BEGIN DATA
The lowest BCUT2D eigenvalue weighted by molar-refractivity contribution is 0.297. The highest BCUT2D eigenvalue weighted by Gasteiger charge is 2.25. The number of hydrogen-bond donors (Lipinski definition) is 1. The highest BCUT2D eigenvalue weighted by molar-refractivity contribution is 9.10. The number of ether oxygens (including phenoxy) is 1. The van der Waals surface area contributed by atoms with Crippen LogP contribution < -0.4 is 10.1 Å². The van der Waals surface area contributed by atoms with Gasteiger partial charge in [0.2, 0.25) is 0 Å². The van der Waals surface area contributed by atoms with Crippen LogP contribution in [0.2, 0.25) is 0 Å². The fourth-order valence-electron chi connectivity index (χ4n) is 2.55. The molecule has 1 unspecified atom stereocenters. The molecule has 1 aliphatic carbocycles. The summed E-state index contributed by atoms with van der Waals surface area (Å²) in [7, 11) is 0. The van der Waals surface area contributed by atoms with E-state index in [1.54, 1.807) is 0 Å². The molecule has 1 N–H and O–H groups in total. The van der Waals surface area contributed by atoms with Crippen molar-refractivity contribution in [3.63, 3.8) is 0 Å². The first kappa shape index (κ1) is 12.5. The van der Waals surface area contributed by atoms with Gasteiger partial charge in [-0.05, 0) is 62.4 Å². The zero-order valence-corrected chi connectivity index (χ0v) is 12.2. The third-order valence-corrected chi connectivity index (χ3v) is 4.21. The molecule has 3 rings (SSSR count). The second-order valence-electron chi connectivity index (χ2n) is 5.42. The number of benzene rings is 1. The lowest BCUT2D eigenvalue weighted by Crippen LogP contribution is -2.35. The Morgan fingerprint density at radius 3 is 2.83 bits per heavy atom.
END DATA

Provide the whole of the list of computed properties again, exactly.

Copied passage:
The lowest BCUT2D eigenvalue weighted by molar-refractivity contribution is 0.297. The highest BCUT2D eigenvalue weighted by Gasteiger charge is 2.25. The number of hydrogen-bond donors (Lipinski definition) is 1. The highest BCUT2D eigenvalue weighted by molar-refractivity contribution is 9.10. The number of ether oxygens (including phenoxy) is 1. The van der Waals surface area contributed by atoms with Crippen LogP contribution < -0.4 is 10.1 Å². The van der Waals surface area contributed by atoms with Gasteiger partial charge in [0.2, 0.25) is 0 Å². The van der Waals surface area contributed by atoms with Crippen LogP contribution in [0.2, 0.25) is 0 Å². The fourth-order valence-electron chi connectivity index (χ4n) is 2.55. The molecule has 1 unspecified atom stereocenters. The molecule has 1 aliphatic carbocycles. The summed E-state index contributed by atoms with van der Waals surface area (Å²) in [7, 11) is 0. The van der Waals surface area contributed by atoms with E-state index in [1.54, 1.807) is 0 Å². The molecule has 1 N–H and O–H groups in total. The van der Waals surface area contributed by atoms with Crippen molar-refractivity contribution in [3.63, 3.8) is 0 Å². The first kappa shape index (κ1) is 12.5. The van der Waals surface area contributed by atoms with Gasteiger partial charge in [-0.05, 0) is 62.4 Å². The zero-order valence-corrected chi connectivity index (χ0v) is 12.2. The third-order valence-corrected chi connectivity index (χ3v) is 4.21. The molecule has 3 rings (SSSR count). The second-order valence-electron chi connectivity index (χ2n) is 5.42. The number of benzene rings is 1. The lowest BCUT2D eigenvalue weighted by Crippen LogP contribution is -2.35. The Morgan fingerprint density at radius 3 is 2.83 bits per heavy atom.